How about using a frying pan to fix your tennis elbow? Dr J gives you the “how to”. Also, some simple stretches to help with carpal tunnel syndrome and a strained brachioradialis.
Is a swollen tackle box a hydrocele (swollen scrotum), varicocele (dodgy veins), spermatocele (a school of wayward swimmers) and or a tumors (badness)? Is a hose clamp better than tape for supplementing the strength of a strained pulley? How long should a wrist injury like a TFCC strain be immobilized for? Such great questions in this episode of Ask Dr J.
Is pain in the base of your thumb arthritis? Maybe. Is bilateral shoulder pain rotator cuff tendonosis? Probably, but the ‘maybe not’ side of the argument definitely warrants further investigation. Oh, and another dude with elbow tendonosis resulting from shear exuberant enthusiasm. Also check out Dodgy Elbows [issue 156], and the more recent update, Dodgy Elbows Revisited [issue 223].
A hysterical aversion to even the lowest end of the pain spectrum is driving the tsunami of non-steroidal anti-inflammatory drug abuse. Is it an egg laid by the pharmaceutical giants? In other news, a climber suffers a labral tear in his shoulder, and a young lass poses the question of whether to get her ankle fused following a horrid break and eight surgeries.
The long run on wrist injuries continues in this installment of Ask Dr J – a TFCC tear, a pinch of bone necrosis and a surgeon who shall here after be referred to as Captain Tactless. Let me say this straight – injectable therapies like PRP injections for anything at all is about as therapeutically effective as Joan Rivers would be as Secretary Of State. For elbow tendonosis try an eccentric weight program (Dodgy Elbows [issue 156], and the more recent update, Dodgy Elbows Revisited [issue 223]).
Looking down the barrel of a third operation to repair ligament and triangular fibrocartilage complex (TFCC) damage in your wrist is a solid reason to question your choice of sports. Additionally, we take a squiz at the pitfalls of caffeine withdrawal. Here’s an idea – don’t stop!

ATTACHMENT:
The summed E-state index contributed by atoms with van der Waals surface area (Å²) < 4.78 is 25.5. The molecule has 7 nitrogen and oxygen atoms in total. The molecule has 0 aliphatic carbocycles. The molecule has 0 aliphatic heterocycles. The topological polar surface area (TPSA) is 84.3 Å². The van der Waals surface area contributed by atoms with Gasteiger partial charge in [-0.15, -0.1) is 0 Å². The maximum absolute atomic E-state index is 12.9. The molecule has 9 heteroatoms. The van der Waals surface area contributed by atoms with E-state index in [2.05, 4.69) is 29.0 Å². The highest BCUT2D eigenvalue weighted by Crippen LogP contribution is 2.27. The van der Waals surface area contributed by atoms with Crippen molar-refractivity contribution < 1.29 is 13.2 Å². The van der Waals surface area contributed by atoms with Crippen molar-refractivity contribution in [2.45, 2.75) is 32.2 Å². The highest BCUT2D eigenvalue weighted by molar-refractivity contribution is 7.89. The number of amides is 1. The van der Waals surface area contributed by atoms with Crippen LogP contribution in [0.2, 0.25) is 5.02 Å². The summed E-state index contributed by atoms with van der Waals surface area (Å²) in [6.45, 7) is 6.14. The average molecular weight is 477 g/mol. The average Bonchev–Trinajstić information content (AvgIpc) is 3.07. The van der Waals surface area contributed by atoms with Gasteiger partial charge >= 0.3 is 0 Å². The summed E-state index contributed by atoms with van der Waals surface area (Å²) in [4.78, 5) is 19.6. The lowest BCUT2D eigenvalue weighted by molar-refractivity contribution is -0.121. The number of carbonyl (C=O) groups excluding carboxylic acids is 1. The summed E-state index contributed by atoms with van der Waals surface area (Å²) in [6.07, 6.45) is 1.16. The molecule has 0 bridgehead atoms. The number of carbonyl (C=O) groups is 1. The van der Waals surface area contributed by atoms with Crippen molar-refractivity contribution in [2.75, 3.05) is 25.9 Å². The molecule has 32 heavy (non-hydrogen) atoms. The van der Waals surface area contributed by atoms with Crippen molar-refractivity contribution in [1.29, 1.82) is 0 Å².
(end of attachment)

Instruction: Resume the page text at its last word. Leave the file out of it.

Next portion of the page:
Opioid pain medication can knock your testosterone levels to somewhere south of your ankles. So does taking testosterone supplements affect your climbing? Oh, and here’s a surprise, another elbow with medial epicondylosis. How about surgery for that? Also check out Dodgy Elbows [issue 156], and the more recent update, Dodgy Elbows Revisited [issue 223].
Crimping is associated with pulley injuries. Slopers are associated with wrist injuries, namely damage to that pesky little thing called the triangular fibrocartilage complex, or TFCC for short. Our second question is from . dude who ruptured a finger tendon. Holy leaping short-arses, Batman! Yes Robin, you heard me. Ruptured. Finger. Tendon. Can’t say I have ever seen one in real life.
I’m pretty sure Molly has a crush on me. This is the second time she has written in, although this time it is about a chondral fracture in her knee from a bouldering fall rather than the last time when she had to grab her bum because she tore her hamstring insertion. Palm pain from pocket pulling? It’s probably a lumbrical tear, and yet another practical use for the Dr J Test.
Having dislocated an ankle while bouldering, Dr J can empathize. Will it ever be normal? No. Like sands through the hour glass, we discuss elbow tendonosis yet again. Also check out Dodgy Elbows [issue 156], and the more recent update, Dodgy Elbows Revisited [issue 223].
In this issue Dr J takes a look at cartilage damage in the wrist (triangular fibrocartilage complex, or TFCC for short), the real and potential dilemmas of being struck by rock-fall, and how an enormous man called Gatito, meaning kitten, is the very definition of why a smashed ankle doesn’t necessarily need to hold you back.
How to break your back and not become a marshmallow.
Does hypermobility lead to tendonosis? No, that’s a croc of shit. Read on. Have a look at Dodgy Elbows [issue 156], and the more recent update, Dodgy Elbows Revisited [issue 223] for an in depth look at elbow tendonosis rehab. And we look at yet another story of “ You will never climb again”. I mean, really, people climb with no legs, this guy only has a bit of his patella missing.
Dr J, having suffered the ignominy of a blown hammy en route, looks at how best to approach rehab and your return to climbing. Broken Finger? Yep had one of them as well.